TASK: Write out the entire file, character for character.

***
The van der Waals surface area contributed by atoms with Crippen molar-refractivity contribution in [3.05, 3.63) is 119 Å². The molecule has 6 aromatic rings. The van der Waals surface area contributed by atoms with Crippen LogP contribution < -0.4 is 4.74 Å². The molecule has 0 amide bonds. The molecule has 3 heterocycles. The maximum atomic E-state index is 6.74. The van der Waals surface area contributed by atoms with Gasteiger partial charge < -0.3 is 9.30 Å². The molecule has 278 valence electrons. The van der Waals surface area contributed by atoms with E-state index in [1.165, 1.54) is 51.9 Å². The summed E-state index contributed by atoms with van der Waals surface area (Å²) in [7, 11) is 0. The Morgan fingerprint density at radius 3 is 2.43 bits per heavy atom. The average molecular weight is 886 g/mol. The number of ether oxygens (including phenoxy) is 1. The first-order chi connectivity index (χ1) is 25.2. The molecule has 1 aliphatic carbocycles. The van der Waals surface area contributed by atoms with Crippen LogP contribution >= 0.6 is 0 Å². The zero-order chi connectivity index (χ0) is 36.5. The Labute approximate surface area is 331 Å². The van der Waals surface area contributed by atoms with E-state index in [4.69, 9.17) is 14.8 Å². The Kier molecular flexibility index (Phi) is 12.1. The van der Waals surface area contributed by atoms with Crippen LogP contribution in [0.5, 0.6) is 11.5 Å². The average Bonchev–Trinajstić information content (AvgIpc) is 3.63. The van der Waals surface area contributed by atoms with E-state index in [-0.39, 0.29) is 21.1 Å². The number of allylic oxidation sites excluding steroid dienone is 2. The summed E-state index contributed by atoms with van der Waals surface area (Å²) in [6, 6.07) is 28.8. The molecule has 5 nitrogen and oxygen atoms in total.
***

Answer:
The van der Waals surface area contributed by atoms with Crippen molar-refractivity contribution in [3.05, 3.63) is 119 Å². The molecule has 6 aromatic rings. The van der Waals surface area contributed by atoms with Crippen LogP contribution < -0.4 is 4.74 Å². The molecule has 0 amide bonds. The molecule has 3 heterocycles. The maximum atomic E-state index is 6.74. The van der Waals surface area contributed by atoms with Gasteiger partial charge < -0.3 is 9.30 Å². The molecule has 278 valence electrons. The van der Waals surface area contributed by atoms with E-state index in [1.165, 1.54) is 51.9 Å². The summed E-state index contributed by atoms with van der Waals surface area (Å²) in [7, 11) is 0. The Morgan fingerprint density at radius 3 is 2.43 bits per heavy atom. The average molecular weight is 886 g/mol. The number of ether oxygens (including phenoxy) is 1. The first-order chi connectivity index (χ1) is 25.2. The molecule has 1 aliphatic carbocycles. The van der Waals surface area contributed by atoms with Crippen LogP contribution >= 0.6 is 0 Å². The zero-order chi connectivity index (χ0) is 36.5. The Labute approximate surface area is 331 Å². The van der Waals surface area contributed by atoms with E-state index in [4.69, 9.17) is 14.8 Å². The Kier molecular flexibility index (Phi) is 12.1. The van der Waals surface area contributed by atoms with Crippen LogP contribution in [0.5, 0.6) is 11.5 Å². The average Bonchev–Trinajstić information content (AvgIpc) is 3.63. The van der Waals surface area contributed by atoms with E-state index in [-0.39, 0.29) is 21.1 Å². The number of allylic oxidation sites excluding steroid dienone is 2. The summed E-state index contributed by atoms with van der Waals surface area (Å²) in [6, 6.07) is 28.8. The molecule has 5 nitrogen and oxygen atoms in total.